Angela L: Kyle and I, we teach on the islands. Angela and I, we just came back from Portland. We did the Monsters of Hip Hop Convention.

Angela A: I was in New York in September.

Kie: I was Toronto in the summer.

Angela L: We are going to L.A again in March.

Kie: When someone catches your eye, one of my things is that I really want to learn from them – not just to emulate their style or anything, but find inspirations from them. We all have our idols.

Is there an idol that everyone in the crew looks up to as a whole?

Angela L: I think our main idols are the main people that created hip-hop because they didn’t have anyone to look up to – they created it themselves. They came from nothing, they came from scratch, right? They just kept building and building.

If dance were a bomb for you guys, what would it destroy?

Angela L: It would destroy everything!

Kie: Ignorance.

Angela A: Biters!

Kyle: I think dance being so creative there are so many things you can intrude into and to make it transcend just dance. People can understand so many different situations if we aim at it that way. Our pieces always have a theme, whether or not we sit there and think about the message we need to convey. Like the Alice piece we did. We did it off Alice in Wonderland, right? We did it like Alice on an acid trip. The whole time was all of us bothering Alice. We were kind of her demon. At the end she overcomes all of that. Everything we do we have some sort of message. Anything can be targeted if you do it right. Dance can really destroy anything as long as you put your mind into it.

That’s really rare, because a lot of dance crew just aim on making the sickest performance and just nailing it but they rarely think about anything else.

Angela L: The main thing is that no one’s in competition with each other. Everyone is being creative at their own level so everyone can inspire each other.

Kie: As long as we are working together and sharing.

Angela L: Sharing is caring.

Angela A: That’s our way to live.

Angela L: Honestly I wouldn’t know what to do if it wasn’t dancing.

You guys said that you travel a lot. Have you guys ever thought about making Lyrical Thesis as a collective group of people?

Angela L: I think it’s a great idea. Our main thing is to start off small and see what we can do from there, you know? Yea inspire ourselves was the main thing to keep going and hopefully inspire other people to keep going or join along.

Are there any different dance styles that you guys would like to try in the future?

Angela L: I want to learn how to tap. I know that sounds really cheesy but I would like to learn how to tap.

Kyle: That’s our next challenge.

Kie: Even a full contemporary routine. We also talked about doing Indian Folk. Anything that we can incorporate and make it look good, we’ll do it. As long as we can do it right. I also want to do disco.

Angela: What?

Kyle: Done! That’s our next piece.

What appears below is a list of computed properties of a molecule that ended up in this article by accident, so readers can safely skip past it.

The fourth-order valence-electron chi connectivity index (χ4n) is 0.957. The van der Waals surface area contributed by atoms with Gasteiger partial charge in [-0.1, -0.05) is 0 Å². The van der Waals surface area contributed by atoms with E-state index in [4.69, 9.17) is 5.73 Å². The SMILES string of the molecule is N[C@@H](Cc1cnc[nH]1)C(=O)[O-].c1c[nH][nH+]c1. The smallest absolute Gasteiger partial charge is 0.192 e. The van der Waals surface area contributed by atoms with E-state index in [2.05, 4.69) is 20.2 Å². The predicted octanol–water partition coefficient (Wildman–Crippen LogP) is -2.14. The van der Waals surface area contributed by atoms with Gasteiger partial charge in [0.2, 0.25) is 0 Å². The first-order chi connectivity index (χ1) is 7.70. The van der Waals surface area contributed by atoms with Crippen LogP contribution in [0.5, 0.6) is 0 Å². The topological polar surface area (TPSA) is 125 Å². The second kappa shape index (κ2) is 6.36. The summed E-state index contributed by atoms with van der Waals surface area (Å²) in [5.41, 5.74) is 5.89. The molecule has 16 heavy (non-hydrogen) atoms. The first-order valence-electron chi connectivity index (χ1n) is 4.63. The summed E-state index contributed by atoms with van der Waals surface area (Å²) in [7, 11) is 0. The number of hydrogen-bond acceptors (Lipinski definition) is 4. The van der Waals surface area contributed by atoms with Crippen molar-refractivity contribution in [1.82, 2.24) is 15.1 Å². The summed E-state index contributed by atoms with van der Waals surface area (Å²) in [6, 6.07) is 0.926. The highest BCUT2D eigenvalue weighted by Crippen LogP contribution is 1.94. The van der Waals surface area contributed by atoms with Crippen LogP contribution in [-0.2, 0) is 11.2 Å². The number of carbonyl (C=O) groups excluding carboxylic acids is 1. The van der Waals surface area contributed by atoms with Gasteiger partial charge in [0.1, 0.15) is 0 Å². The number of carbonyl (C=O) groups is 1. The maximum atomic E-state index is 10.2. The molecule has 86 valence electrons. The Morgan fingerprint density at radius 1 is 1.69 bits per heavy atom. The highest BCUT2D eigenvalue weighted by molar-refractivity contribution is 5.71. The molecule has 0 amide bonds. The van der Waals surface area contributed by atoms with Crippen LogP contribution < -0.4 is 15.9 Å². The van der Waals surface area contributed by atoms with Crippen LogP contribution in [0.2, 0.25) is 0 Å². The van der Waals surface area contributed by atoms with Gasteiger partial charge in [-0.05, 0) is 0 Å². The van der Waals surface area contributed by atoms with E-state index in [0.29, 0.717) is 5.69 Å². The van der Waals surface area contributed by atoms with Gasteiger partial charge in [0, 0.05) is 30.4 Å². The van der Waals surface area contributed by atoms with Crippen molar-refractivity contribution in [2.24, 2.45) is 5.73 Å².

Kie: People would love it!

Angela B: I love that.

How do you see dance affecting the youth that follow it?

Angela L: I think dance is really important for the youth. I work with a lot of youth and a lot of inner city youth programs. I think even for myself, it was an outlet to do something different instead of hanging out with the wrong type of people. I also think that as I see the years go by. More and more youth in the city are being involved in dance. It’s the youth that’s going to help us grow our dance culture. It’s not going to be us because once you become an adult it’s harder to have other adults join in than it is to spread it the youth. They are our next generation. For me, when I teach, I want to make sure I past down the right information. When they come up, there’s a standard in place on what’s proper and what’s not.

Kyle: One thing I find is that when kids are little, they are so creative and they don’t care about anything, they will do anything that’s fun right? Once you are a certain age you kind of lose that creatively if you don’t keep doing something that’s artistic. You get nervous and start getting scared about what people think. Your mind is more open when you start early. You keep that inner child in you for the rest of your life.

Angela L: Some of the sick dancers right now, they are all very young.

Kie: One of the best things too, is that dance for children, they all come for different places right? One thing about dance is that you can come to different places and come together and it’s still the same language.

Angela L: Totally.

Kie: Once they figure that out, it helps them form their own community. They can look into dance for their own inspirations.

Angela A: I think it give kids a role model. I find that when I teach a lot of kids, you really become a role model for that child, you know? It’s a great place for kids to connect with other kids and be expressive with their bodies. When you teach them to move and be confident with their bodies, I think it affects a child’s mentality for them just to have confidence.

Kie: And you can put the shyest kid into dance, like a kid that you think wouldn’t do anything. If you see that kid move though, just put on the music, you see them move and they become a whole different person. Dance can let them express something that they don’t usually express.

Kyle: I was the perfect example. I was so shy, if people tried talking to me, I wouldn’t let them – I got so nervous. When I got on the dance floor, I didn’t stop!

What got each of you into starting dance?

Angela A: I guess when I started dancing. I was about 16. I was always an on and off dancer when I was a child. I guess that I found dance as a place where I belong. It opened my creativity. I was always a very imaginative child. I was into acting and modeling. Dance just makes me alive. I was a very under confident kid as well. There was something about dance that everything can go away and I could just do my own thing.